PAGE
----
Overly-Involved Journalists

Taking notes at a lecture by Jane Goodall. Fly on the wall, nothing more.
Taking notes at a lecture by Jane Goodall. Fly on the wall, nothing more. | Source

Ethical Situations in Journalism

In my opinion, I believe a professional journalist has a responsibility to be completely removed from any story they may be assigned to. A reporter must always keep in mind that there is no avoiding the fact that, in covering a publicly-occurring story, the reporters themselves will be exposed to public observation. If the reporter acts in any way unprofessionally, she will very likely be seen and viewed with much scrutinization and judgment. This will be directed straight back to the publication that the reporter is employed by, and its potential lack of credibility.

If a journalist is brought to tears by a tragedy she is following, the roll of the “unbiased, independent outsider” is abandoned. Instead of simply observing and recording the event, she becomes a participator, someone involved in the story. This would be a complete desertion of the professionalism required in producing a credible, trustworthy newspaper. While reporters have the right to their own biases, opinions and emotions, to best serve the readers, they need to display themselves completely independent of the situation.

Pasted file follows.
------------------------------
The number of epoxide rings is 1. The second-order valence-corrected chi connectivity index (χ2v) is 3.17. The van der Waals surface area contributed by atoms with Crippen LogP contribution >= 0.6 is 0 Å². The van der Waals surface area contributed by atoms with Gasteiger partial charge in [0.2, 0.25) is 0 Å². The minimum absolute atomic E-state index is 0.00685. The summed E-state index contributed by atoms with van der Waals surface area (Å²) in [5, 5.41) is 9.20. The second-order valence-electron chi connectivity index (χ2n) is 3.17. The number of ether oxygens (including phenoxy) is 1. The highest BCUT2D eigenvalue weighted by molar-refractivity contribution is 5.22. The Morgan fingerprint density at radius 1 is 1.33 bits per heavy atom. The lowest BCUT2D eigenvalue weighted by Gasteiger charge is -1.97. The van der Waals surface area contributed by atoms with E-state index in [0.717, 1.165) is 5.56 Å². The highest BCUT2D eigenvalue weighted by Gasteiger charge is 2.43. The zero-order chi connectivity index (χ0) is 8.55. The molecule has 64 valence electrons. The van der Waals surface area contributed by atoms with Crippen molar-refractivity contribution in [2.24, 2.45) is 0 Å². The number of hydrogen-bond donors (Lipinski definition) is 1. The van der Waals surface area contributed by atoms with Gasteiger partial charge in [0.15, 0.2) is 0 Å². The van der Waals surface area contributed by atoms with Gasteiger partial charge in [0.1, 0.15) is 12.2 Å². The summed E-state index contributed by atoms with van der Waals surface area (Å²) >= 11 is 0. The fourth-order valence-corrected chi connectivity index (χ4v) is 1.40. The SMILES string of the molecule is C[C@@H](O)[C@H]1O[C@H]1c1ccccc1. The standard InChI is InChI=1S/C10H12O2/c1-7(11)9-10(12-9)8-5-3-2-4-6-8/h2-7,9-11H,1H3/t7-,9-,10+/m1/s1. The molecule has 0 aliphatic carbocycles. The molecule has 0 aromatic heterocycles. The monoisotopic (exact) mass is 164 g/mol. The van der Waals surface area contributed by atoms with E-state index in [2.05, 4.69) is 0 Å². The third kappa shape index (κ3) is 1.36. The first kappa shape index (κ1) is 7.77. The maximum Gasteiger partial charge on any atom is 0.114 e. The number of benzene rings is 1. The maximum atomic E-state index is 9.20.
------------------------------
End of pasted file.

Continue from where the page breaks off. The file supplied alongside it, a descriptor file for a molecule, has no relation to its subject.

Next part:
Additional adverse effects of becoming emotionally involved in a story include the journalist possibly affecting the very story she came to report upon. Strong emotions or actions may influence how those around her act, possibly affecting the progression of events, thus changing the story. If her actions attracted enough attention, they could very well be made into a story by a competing newspaper, reflecting extremely bad on not only her, but her employing publication.

The bias shown in becoming emotionally invested in one side of a story has the dire effect of creating expectations of the reporter by the public. In the event of another tragic accident, the community may expect another show of emotion for the unfortunate party as a demonstration of respect. If she does not allow herself to become involved, there may be feelings of injustice that she didn’t treat this situation the same as she did the last. While the title Professional Journalist ethically calls for a great deal of impassivity and disconnection, these traits do not need to paint the character of she who wants to carry the title. It is solely that she must treat her job as one in which she is being fair to the entire public to which she is obligated. The journalist approaches a scene simply to get the story, and nothing more.

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